A couple Fridays ago, I was sitting in an over-filled Panera Bread over on the East Side with a group of co-workers we jokingly call The Young Fogies.
We’re the youngest workers at my company, the most recently hired and all close enough to being in college to have some sort of sense of idealism left. In an effort not to discuss about a work week that had left us all desperate for 5 o’clock, the talk turned to politics.
Despite our disagreements (Dems, Independents, Reps and a non-voter all at the same table, oh my!), we all seemed to agree on one thing: “I don’t want someone who doesn’t know what it’s like to be poor to run my country.”
Now, this may seem unimportant in the grand scheme of presidential qualifications, but as young voters we all coalesced around this one point.
The reason we thought Mitt Romney is a bad idea isn’t his lack of plans, his refusal to release tax returns, his Mormonism, his time at Bain Capital or even the fact that he can’t seem to keep to a given opinion for more than a day at a time.
It’s that you can’t know what it’s like to be poor until you’ve been there. It just doesn’t compute.
“Most of us won’t be more than middle-class in our lives and that’s if we’re lucky. How can someone who places $10,000 bets understand that?”
The resounding answer? You can’t.
Now, don’t get me wrong, I would love to be in a monetary situation where I could place a bet that large and have it be a normal day.
But considering that a few months ago I wouldn’t have been able to go to Panera for lunch without putting off paying my bills for two weeks, I doubt that will ever happen. My young coworkers agreed as well. Right now, we’re just all glad we have jobs at all. All we’re hoping for is enough money each year to pay off our loans and eventually afford the lifestyle our parents were lucky enough to have. We all have friends who haven’t been so fortunate, who are stuck in their parent’s basements staring at fading Obama posters, as Paul Ryan put it a couple weeks ago, wishing even one company would call them back.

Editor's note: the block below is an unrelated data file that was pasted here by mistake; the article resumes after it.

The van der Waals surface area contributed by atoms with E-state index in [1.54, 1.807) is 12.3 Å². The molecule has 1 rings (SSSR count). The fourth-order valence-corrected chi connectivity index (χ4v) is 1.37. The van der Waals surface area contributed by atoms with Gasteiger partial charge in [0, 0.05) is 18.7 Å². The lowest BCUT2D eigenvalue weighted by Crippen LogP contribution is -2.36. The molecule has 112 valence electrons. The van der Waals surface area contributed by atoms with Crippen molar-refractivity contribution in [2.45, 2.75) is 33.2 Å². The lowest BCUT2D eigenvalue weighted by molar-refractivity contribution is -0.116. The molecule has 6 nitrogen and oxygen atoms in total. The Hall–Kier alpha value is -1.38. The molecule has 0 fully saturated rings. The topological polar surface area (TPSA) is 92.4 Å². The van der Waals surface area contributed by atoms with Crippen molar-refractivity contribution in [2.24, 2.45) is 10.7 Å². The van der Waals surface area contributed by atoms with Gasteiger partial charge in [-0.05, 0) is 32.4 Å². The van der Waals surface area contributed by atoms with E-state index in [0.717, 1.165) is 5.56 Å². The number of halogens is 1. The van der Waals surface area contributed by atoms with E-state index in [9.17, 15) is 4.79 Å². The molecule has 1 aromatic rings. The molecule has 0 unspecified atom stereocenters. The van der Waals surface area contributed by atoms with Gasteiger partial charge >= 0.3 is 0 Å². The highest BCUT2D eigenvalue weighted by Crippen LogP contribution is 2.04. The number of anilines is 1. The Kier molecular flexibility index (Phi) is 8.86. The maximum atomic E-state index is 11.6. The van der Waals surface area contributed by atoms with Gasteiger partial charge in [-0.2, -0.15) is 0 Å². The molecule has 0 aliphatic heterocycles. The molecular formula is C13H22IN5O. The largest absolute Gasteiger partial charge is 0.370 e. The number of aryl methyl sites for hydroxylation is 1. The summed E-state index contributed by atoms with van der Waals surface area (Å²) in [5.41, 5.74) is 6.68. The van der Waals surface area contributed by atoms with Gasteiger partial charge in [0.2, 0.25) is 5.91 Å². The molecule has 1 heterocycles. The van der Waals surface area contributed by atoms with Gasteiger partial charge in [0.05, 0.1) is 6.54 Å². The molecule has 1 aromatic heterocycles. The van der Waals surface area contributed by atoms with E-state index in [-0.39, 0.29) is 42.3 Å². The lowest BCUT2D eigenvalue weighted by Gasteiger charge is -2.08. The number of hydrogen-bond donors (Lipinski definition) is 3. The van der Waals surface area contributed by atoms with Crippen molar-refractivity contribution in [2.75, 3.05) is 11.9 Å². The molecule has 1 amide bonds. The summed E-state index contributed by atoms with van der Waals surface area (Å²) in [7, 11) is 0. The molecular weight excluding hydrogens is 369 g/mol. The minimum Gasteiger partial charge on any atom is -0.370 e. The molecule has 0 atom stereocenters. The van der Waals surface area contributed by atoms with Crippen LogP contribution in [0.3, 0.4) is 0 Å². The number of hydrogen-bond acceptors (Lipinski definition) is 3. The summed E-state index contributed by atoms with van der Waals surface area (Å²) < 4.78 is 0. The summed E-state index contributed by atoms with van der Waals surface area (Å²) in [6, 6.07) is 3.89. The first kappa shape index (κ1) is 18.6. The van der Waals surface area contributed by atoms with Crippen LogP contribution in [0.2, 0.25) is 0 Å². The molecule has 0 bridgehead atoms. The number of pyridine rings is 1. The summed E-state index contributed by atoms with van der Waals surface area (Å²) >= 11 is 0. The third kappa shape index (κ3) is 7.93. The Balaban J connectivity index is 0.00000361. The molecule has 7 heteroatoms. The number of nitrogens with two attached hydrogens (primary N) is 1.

And yet, I don’t understand that very well, myself. I was lucky enough to get an internship right out of school, to get one job with low pay and then another one that bumped me up to a higher tax bracket less than a year later. I had a legitimate major, two or three jobs, and the lucky ability to be in the right place at the right time.
While I wasn’t getting paid much for a while, it’s difficult to understand how someone couldn’t be getting paid at all.
However, when a couple kids with a dog and hippie clothes approach me and ask to bum a cigarette or for a couple cents to get them on down the road, I give what I have. It seems to surprise some people, but I spent much of my life on the road, picking up stray hitchhikers and asking strangers for change to fill our tank again. I still buy my clothes at Walmart and thrift stores out of sheer force of habit. So I get why they might need some extra help.
My point is this: If I can’t understand how someone can’t find a job when I’ve been further down the road to poverty than almost any of my friends, how can someone who has never had to worry about finding a job and can lay off an entire workforce without a second thought understand my problems?
If Ann Romney can’t understand why raising children and volunteering doesn’t count as being a working mom, how can her husband help single or working mothers?
If Mitt never had to learn about the problems of paying back student loans, how is he supposed to understand how important Pell Grants are to the average college student?
The answer is while he can in theory, he will never truly get it.
And while I freely admit that I don’t understand the problems of the upper classes, I’d like there to be someone in the White House who started where I am and became president anyway. Maybe then I’ll actually have a fighting chance of moving up myself.